The following article was written by a Fellow Tennis Parent and shared with me to reprint here. The parent has asked to remain anonymous for fear that “a lot of people will rise up in righteous indignation, calling for the lynching of the xenophobic troglodyte who wrote this one, and I don’t need the headache”! Please feel free to share your thoughts in the Comments below.

I read a quote from a recently graduated student-athlete who is going on to try his hand on the pro tour.

Normally that would be cause for celebration, as I am a proponent of the college-to-pro progression that is being discussed more and more. Where I go sideways in this instance is in the revelation by this player that America’s institutions of higher learning are now an active target for foreign players who need free coaching. The quote is as follows:

It’s tough to find support from sponsors, so [international players] are now seeing [American] college tennis as a good option. I think people are realizing that college tennis is the way forward, whereas before, the guys at the head of my federation thought that college tennis is where good players go to die. I’m glad people are starting to realize that there’s more than one way to make it and that college tennis can be used as a stepping stone towards a professional career.”

It used to be that foreign players would try to go pro first, and if they didn’t succeed, they would default to using that professional experience to leverage a free education in the US as a means of furthering their business career. Now it appears that the ever increasing physical demands of the sport make the junior-to-pro path followed in the past unrealistic, so they need another way to hone their tennis skills and physical strength before trying to hit the pro tour. That there is a concerted effort to funnel foreign players into the US university system specifically for sport training (with the added bonus of a free diploma) is yet another nail in the coffin of American tennis.

This is really disheartening, as the USTA (even if they actually did get their act together) can only provide so many opportunities. College tennis was the last field where any volume of American juniors could have their talent sown. Now that field is being reduced to a single row amongst acres of foreign sprouts.

For full disclosure, my kid already went through junior tennis and is enjoying a full-ride at a D1 SEC school as a student-athlete. We’ve already received our reward for our financial investment and our player’s hard work and are not at risk of losing it to a wave of international athletes. However, I feel for those American players, and their parents who incur the ridiculous cost of US junior tennis, who will have significantly more competition for what is already a shrinking pool of opportunity. Men’s programs are being cut at an alarming rate, and the glut of talented players scrambling for a spot on a team is squeezing out the children of the citizens whose tax dollars are funding those remaining programs.

It will be hard to justify the $100k+ investment in building a tennis player capable of competing for a scholarship if the number of opportunities keeps shrinking. And if there is less educational incentive, there will be fewer parents who will incur the cost when there are lots of less-expensive sports to pursue. If your kid loves tennis, you can still let them play rec league and save a year’s tuition while investing your resources in advancing them in another sport which has more opportunity. There’s not a lot of foreign crew, volleyball, or lacrosse student-athletes, and the cost is 1/3 that of tennis.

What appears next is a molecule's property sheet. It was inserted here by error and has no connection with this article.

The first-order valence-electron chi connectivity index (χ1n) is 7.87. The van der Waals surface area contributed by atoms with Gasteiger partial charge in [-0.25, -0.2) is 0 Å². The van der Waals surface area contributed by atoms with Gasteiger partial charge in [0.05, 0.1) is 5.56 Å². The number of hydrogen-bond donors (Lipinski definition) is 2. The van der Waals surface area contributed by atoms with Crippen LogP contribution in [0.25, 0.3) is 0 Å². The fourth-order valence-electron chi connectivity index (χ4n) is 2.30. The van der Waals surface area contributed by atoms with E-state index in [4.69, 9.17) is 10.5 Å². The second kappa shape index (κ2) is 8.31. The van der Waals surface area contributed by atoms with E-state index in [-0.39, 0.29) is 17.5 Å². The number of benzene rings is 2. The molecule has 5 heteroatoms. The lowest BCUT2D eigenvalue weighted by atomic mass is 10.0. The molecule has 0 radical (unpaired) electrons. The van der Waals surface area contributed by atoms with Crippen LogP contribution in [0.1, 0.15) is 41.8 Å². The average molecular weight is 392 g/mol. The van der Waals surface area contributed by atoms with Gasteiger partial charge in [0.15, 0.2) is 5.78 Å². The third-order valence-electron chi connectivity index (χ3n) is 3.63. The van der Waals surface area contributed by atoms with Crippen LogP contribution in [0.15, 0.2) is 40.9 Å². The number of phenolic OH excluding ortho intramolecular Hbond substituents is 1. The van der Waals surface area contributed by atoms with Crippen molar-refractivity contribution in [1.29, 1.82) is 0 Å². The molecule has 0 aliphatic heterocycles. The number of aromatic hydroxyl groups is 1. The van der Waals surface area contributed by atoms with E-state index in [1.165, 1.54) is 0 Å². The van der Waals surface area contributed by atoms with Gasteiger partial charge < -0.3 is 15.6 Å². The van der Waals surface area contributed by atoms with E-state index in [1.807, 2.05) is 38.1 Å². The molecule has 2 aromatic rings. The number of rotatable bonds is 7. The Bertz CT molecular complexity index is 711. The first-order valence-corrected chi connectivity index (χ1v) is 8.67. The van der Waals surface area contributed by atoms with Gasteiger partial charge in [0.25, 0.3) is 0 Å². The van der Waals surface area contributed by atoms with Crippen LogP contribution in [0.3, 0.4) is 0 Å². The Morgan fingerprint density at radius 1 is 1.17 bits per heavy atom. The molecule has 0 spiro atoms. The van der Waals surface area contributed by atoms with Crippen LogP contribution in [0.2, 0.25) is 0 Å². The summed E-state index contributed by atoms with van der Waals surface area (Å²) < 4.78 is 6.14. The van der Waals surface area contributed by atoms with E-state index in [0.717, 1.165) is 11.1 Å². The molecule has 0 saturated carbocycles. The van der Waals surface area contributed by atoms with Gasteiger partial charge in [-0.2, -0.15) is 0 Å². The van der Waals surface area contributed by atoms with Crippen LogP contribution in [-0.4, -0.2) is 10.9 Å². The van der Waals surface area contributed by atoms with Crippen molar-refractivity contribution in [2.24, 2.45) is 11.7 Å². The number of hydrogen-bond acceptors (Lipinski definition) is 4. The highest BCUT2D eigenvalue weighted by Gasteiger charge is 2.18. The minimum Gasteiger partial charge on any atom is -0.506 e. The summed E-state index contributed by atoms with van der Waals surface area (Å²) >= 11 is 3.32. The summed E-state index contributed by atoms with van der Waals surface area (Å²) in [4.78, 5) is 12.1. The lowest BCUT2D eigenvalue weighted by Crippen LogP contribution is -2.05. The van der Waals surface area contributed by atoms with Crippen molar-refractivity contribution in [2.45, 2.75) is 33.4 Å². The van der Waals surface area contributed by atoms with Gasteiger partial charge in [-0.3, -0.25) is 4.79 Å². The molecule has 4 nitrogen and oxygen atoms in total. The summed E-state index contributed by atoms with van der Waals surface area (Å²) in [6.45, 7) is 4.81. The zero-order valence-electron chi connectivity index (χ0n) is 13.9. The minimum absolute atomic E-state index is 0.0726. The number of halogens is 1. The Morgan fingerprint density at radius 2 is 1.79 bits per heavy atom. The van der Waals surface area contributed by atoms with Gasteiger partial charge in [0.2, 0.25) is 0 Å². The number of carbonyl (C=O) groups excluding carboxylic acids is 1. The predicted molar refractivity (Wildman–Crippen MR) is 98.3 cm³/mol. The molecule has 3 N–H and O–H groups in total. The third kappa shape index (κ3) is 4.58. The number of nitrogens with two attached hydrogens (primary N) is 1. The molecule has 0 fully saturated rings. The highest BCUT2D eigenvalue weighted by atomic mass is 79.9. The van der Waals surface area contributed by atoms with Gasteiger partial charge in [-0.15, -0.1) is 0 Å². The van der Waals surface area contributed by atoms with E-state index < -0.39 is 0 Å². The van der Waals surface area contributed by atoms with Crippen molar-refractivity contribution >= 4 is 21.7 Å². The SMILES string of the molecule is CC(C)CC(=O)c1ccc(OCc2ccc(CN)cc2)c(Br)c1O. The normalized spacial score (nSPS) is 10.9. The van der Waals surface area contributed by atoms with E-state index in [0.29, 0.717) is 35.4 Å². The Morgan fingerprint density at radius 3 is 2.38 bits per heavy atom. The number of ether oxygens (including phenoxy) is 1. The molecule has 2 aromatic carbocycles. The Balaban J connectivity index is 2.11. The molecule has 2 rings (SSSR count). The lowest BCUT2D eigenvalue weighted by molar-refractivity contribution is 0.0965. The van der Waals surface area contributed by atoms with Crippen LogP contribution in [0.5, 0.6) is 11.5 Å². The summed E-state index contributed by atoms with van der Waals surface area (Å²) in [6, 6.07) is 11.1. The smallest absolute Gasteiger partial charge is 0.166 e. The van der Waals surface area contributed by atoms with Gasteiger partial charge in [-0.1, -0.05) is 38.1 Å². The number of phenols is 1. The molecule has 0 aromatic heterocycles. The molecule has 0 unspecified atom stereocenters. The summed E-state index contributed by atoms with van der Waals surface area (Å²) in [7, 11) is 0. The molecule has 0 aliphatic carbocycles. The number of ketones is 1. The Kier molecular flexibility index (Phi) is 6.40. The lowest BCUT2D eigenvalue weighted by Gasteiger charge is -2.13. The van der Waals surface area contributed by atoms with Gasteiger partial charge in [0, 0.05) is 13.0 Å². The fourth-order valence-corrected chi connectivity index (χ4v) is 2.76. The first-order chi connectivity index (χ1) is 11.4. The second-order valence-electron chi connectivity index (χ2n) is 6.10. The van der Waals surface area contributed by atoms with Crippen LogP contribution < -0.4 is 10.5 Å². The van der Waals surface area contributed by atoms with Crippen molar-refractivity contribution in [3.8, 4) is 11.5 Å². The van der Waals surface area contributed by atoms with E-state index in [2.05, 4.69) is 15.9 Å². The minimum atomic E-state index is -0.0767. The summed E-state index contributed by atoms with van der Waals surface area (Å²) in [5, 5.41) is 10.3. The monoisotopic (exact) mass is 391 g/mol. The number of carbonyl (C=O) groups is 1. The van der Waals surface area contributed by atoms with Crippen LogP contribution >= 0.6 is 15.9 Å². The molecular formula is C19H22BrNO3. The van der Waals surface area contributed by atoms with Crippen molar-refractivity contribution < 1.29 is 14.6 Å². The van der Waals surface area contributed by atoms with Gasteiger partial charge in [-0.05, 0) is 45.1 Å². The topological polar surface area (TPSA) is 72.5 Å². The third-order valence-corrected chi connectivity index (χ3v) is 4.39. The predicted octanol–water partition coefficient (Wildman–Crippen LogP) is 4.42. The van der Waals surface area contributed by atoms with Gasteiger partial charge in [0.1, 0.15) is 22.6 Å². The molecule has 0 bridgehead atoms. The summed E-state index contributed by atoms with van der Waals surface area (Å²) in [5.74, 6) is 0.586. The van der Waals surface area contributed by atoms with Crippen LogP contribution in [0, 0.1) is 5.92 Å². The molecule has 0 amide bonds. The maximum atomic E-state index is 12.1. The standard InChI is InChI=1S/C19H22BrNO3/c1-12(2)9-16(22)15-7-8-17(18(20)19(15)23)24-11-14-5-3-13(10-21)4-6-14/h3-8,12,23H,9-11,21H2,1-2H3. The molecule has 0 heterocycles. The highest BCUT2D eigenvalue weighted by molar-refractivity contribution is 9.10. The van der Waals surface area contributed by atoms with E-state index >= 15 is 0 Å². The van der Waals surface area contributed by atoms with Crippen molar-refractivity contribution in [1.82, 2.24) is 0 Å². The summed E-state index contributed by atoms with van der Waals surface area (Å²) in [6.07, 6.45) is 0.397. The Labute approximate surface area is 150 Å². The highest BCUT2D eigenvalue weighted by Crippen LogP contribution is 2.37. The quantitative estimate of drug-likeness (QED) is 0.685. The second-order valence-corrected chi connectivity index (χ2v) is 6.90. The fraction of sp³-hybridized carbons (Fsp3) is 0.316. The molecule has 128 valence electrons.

I know all the arguments about how foreign players are more motivated, and in many instances, just better. And that coaches have to win to keep their jobs so they recruit players who can advance the program. And how private institutions aren’t using tax dollars so they would have an advantage if state schools were limited in the number of foreigners who could receive scholarships.

I don’t care. There, I said it. I am an American, and believe that we, as Americans, should promote our kids first. Especially if it entails the use of tax-funded facilities and scholarships. I could be wrong, and fully expect to be corrected if so, but I don’t hear about foreign universities offering athletic scholarships for American students. And even if they did, who would go? Arguably, America has the best institutions of higher learning in the world. And apparently the most lax restrictions on foreign athletes receiving public assistance.

I want American tennis to recover, not wither. And I want American kids to have more chances to receive the scholarships that their state schools make available.

If a foreign player wants to play for an American school, let them. But not for free. If they can win a place on the team, and pay full, out of state tuition, then by all means bring them in.

Lisa ran a series a while ago that touched on this issue and mentioned a group that is trying to raise awareness of the disparity of foreign-to-US player ration in college tennis. Perhaps she’ll post a link to that article here as well. [Editor’s note: click here for the referenced article]

For my part, I write my state and federal representatives in an attempt to foster a top-down initiative. To date I’ve sent 34 letters. Want to guess how many replies I’ve received? Yep… zero. Sure, I get the form letter stating how hard they are working for the people they represent, typically followed by a solicitation for a contribution. It seems fundraising is really the only thing they put effort into.

However, maybe, just maybe, if enough people write their representatives, asking that there be some restrictions on how much American tax money is given to foreign athletes in the form of scholarships, they might start thinking that it could mean votes if they do something. Other than money, votes are the only thing that motivates a politician.

So I’m not asking that you engage in the creation of a new group or committee to address the issue. Just take a few minutes to write a heartfelt letter on the issue, and send it to your state and federal senators and representatives. You can find their e-mail addresses online [Editor’s note: Click here to find your senator’s name and email. Click here to find your representative’s name and email.] and only have to change the salutation when you send to a different person.

An avalanche starts with but a single snowflake…. or email.

4th & 5th Listening Meetings at Winter Nationals